By Norma Adams-Wade
Today, December 24, is Christmas Eve. A lot is wrapped up in this day—spiritual beliefs, traditions, family togetherness, hustle & bustle of last-minute shopping. For some, it’s a day off from their nine-to five job or, at least, time off early from the workday. The traditions of Christmas are plentiful and varied, depending on culture, country and religion. Among the traditions is a very familiar holiday Christmas Carol that has one of the most complicated histories I have run across in many moons. The song is the “Twelve Days of Christmas.”
A brief version of the song’s complex history dates back to the 18th century. Research does not confirm but indicates that the song began in France as a children’s game of memory in the form of a chant or rhyme without music. Children who forgot or omitted some of the gifts were out of the game. Ultimately the rhyme was published, still without music, in England in 1780. Historians say that more than a century later, English composer Frederic Austin put the rhyme to music in 1909 using a traditional English folk melody. A study of the carol’s various “gifts” shows that they varied over time depending on which one of about a dozen different writers was recording the lyrics in their publications about old English carols, also known as ditties, ballads or folk songs.
In English composer Austin’s more traditional version the gifts include a partridge, turtle doves, French hens, calling (or “colly” meaning black) birds, gold rings, geese, swans, milking maids, ladies dancing, leaping Lords, pipers, and drummers. Equally interesting is the meaning behind the 12 days. Some religious customs observe 12 days of feasts either beginning on Christmas, December 25, or on the day after Christmas, December 26. The feast days end 12 days later either on January 5 or January 6. Christmas Day generally is considered the first day of Christmas. Each subsequent day is the first, second, third day, etc., until January 5 or 6 that is the twelfth day. I was just thinking…if those early English composers can vary the gifts to fit their holiday mood, so can I. Here are my personal 12 days of Christmas gifts.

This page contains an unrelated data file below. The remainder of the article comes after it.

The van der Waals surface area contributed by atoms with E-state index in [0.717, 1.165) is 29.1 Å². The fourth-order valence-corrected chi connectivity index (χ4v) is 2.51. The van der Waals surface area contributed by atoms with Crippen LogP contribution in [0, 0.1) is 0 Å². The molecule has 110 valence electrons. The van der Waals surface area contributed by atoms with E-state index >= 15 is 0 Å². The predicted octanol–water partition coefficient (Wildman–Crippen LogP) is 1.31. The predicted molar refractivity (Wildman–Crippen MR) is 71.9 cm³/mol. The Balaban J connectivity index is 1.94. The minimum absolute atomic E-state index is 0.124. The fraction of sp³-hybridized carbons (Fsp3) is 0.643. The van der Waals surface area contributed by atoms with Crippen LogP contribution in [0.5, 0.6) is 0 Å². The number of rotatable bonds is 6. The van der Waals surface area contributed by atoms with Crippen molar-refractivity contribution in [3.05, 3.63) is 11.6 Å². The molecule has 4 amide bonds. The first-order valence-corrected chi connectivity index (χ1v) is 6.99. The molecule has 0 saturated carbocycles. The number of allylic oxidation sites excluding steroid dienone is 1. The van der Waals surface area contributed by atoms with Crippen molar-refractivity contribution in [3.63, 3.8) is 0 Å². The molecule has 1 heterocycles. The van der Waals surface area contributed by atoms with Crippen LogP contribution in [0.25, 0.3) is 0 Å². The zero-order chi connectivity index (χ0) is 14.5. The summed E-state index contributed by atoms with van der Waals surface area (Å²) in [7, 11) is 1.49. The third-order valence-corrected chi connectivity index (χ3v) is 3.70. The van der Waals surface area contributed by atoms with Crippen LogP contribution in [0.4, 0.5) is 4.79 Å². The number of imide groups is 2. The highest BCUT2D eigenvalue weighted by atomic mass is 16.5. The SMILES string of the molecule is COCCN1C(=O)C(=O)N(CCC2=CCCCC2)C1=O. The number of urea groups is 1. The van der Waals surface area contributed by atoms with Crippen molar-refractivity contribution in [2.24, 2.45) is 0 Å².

• 1st day: I get harmony between Republicans and Democrats in Congress.
• 2nd: No hunger in the world.
• 3rd: An end to wars and global conflicts, particularly between Israel and Palestine and throughout the Middle East and Afghanistan in Asia.
• 4th: Prison reform, including truth justice for all—not injustice for “just us.”
• 5th: The world truly believing that Black Lives do Matter.
• 6th: An end to bullying.
• 7th: Kids learning to love reading books again.
• 8th: Reliable cures for clinical depression and drug addiction.
• 9th: The National Rifle Association (NRA) will lose its grip on lawmakers and gun violence will greatly diminish. (I do not mind gun ownership, just the unrestrained violence from weak gun control laws.)
• 10th: An end to physical and sexual abuse of women and children of both genders.
• 11th: Less movie and TV violence and sex and more plots that entertain without those frills used purely for shock value.
• 12th: And on my 12th Day of Christmas, please present me with a successful Joe Biden-Kamala Harris administration that history will record as the trailblazer for a better world that we clearly see on the horizon.
Norma Adams-Wade is a veteran, award-winning Journalist, a graduate of UT-Austin and Dallas native. She is also one of the founders of the National Association of Black Journalists (NABJ) and was inducted into the NABJ Hall of Fame.